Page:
The Ritual Of The Top Ten

We would be remiss to end this month of exploring the ever-evolving ritual of the “Top Ten”. As 2014 comes to an end we all want to look back at what the year has held. We have selected ten posts, not because they are the best, or the most popular, but because they have represented some important moments from 2014. Even though we have only selected ten, we have been honored by every post and every comment. We hope each of you has found lots of wisdom, love …and even a little lint on your spiritual journey this year. Happy reading and Happy New Year!

  1. A Prayer for New Beginnings— A prayer for anyone starting a new journey
  2. Millennials Strike Back with Professions of Love— A post from Jenni Taylor about the value of Millennials
  3. Ferguson: We Are Praying— A spiritual reaction to the racism in Ferguson and across the USA
  4. Fear Vs Self Worth— A post about bullying by a former Miss Arab America and a notMyKid volunteer
  5. The Choice of Leaving Syria–A post about one woman’s choice to leave her home in Syria.
  6. For the Love of ElephantsJenni Taylor thoughts on justice for all of God’s creatures 
  7. It’s Your Church Too— Patrick Cousins,a campus minister at Saint Louis University, writes about LGBTQ justice
  8. Secular Spirituality: Is That a Thing?–Hailey Kaufman’s eloquent post on atheism and spirituality
  9. Strength To Endure–a reflection on sexism and strength after the shootings in Santa Barbara by Autumn Elizabeth 
  10. Fear and Hunger for Justice–Hafsa Mansoor writes about fear and justice as a Muslim
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Choosing to Let Go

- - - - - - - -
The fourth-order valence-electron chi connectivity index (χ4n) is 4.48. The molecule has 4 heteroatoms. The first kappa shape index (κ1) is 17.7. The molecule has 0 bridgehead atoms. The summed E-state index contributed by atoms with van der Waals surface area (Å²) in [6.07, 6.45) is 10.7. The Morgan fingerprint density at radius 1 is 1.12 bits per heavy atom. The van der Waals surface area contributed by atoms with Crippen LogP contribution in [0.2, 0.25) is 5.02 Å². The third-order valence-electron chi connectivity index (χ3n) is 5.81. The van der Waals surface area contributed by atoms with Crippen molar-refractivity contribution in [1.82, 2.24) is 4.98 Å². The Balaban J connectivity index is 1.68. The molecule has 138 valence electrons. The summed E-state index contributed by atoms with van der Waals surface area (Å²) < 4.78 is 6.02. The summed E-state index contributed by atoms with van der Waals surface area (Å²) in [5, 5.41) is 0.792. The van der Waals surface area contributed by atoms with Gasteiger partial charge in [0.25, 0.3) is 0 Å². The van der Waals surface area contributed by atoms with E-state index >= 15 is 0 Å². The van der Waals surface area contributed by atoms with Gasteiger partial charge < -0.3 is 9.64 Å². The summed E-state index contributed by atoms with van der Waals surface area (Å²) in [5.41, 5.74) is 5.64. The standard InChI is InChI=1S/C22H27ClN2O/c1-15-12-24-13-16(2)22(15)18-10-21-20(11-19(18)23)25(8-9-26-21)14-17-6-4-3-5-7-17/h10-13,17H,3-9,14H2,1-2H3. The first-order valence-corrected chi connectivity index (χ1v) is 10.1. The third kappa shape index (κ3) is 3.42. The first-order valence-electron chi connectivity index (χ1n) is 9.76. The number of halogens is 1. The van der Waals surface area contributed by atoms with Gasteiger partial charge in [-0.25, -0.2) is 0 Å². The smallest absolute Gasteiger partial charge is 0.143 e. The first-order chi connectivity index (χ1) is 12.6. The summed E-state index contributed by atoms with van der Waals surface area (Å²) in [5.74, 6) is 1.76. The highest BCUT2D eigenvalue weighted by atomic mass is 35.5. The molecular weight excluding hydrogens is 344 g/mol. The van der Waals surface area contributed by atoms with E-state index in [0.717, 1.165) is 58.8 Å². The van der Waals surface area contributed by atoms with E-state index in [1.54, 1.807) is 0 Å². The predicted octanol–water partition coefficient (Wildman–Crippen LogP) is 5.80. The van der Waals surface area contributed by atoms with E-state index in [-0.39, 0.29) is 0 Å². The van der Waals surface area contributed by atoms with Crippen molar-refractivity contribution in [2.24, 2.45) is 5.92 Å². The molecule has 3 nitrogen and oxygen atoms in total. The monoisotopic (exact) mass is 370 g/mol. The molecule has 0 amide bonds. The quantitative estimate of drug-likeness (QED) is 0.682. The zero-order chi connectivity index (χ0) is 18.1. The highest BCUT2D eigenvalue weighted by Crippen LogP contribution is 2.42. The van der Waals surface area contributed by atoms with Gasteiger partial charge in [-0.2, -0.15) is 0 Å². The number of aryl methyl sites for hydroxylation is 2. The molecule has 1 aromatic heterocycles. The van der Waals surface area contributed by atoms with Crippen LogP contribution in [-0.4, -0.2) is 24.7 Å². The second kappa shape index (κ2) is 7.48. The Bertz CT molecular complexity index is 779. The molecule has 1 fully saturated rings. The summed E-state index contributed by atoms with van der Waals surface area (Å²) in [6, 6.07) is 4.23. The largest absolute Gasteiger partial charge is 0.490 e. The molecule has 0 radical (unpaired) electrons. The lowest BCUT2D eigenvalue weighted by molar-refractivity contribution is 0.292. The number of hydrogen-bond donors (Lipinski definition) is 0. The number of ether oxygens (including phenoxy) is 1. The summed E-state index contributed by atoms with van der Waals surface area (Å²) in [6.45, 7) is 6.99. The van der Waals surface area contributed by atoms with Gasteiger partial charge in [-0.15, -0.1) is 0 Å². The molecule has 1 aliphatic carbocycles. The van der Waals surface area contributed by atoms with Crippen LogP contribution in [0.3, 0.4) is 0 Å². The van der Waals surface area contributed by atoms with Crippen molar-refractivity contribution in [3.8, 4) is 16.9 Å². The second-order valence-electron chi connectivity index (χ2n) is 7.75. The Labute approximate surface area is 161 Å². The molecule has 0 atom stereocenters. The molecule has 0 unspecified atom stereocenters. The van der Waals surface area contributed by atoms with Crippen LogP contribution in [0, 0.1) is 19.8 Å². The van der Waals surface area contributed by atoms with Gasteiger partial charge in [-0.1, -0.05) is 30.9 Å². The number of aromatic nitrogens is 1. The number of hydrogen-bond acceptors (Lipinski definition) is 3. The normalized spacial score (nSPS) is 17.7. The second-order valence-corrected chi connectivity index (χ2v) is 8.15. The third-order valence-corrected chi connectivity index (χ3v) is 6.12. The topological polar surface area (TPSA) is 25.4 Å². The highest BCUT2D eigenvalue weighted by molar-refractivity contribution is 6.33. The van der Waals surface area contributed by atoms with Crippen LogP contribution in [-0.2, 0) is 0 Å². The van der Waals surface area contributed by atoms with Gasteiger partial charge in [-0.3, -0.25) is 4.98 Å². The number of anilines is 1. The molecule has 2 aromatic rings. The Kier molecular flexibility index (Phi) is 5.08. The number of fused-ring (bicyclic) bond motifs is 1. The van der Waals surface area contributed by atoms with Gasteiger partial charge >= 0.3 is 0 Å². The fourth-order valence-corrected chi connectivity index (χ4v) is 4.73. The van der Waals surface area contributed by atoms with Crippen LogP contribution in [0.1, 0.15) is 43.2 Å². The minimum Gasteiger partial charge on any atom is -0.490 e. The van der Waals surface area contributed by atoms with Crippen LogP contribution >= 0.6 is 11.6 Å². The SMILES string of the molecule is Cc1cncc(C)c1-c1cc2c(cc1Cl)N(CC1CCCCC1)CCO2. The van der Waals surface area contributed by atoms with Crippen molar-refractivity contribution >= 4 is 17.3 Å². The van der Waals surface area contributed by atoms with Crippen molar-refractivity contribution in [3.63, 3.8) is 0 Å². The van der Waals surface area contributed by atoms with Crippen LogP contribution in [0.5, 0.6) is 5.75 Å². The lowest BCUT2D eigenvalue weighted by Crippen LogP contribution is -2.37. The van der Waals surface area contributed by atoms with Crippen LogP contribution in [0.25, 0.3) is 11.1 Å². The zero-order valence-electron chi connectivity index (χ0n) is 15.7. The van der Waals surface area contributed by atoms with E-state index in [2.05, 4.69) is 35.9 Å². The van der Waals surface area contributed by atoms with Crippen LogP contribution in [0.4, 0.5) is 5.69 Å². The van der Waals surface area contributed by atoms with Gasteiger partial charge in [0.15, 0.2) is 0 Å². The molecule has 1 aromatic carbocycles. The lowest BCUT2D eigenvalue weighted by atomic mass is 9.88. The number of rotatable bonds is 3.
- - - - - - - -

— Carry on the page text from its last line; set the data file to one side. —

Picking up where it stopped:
By: Autumn Elizabeth

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You are a child of the universe, no less than the trees and the stars; you have a right to be here. And whether or not it is clear to you, no doubt the universe is unfolding as it should.

― Max Ehrmann, Desiderata

Being an immigrant can be frustrating, so can being a Christian, and being a traveling Christian feminist…that can definitely get frustrating. Most of my frustration comes from concentrating too much on the results of my life. I want things to go my way, want my prayers to be answered the way I want, want everything to go as I have planned. Once I choose a path, I want it to be the right one. I want to be the one in control of all the outcomes.

But that’s the thing, I am not in control, not of my life as an immigrant, and not as my life as a Christian. I have to give up that illusion.  Now, I am not one to say “let go and let God”. I don’t believe that if I sit at home and do nothing God will make everything perfect.  I am pretty sure God wants us all to strive, to work, to hustle for a better world.

However, sometimes, when we are doing the best we can, when we are working to change the world with thought and action, we can give our frustration to God. We can choose to let go of the result, if and when we have given our best to the process.

So this is what I am choosing. I am choosing to let go of those things that are out of my control, like the result of a job application, or a visa application. I am deciding that my hard work will eventually pay off, even if I can’t see it.

Isn’t that the whole mystery of the universe, of God anyway? None of us, not a one, can know the ultimate effect of our actions. Yet we are called, as humans of a hurting earth, to act, to create, to work, even if the end result goes unseen by our eyes.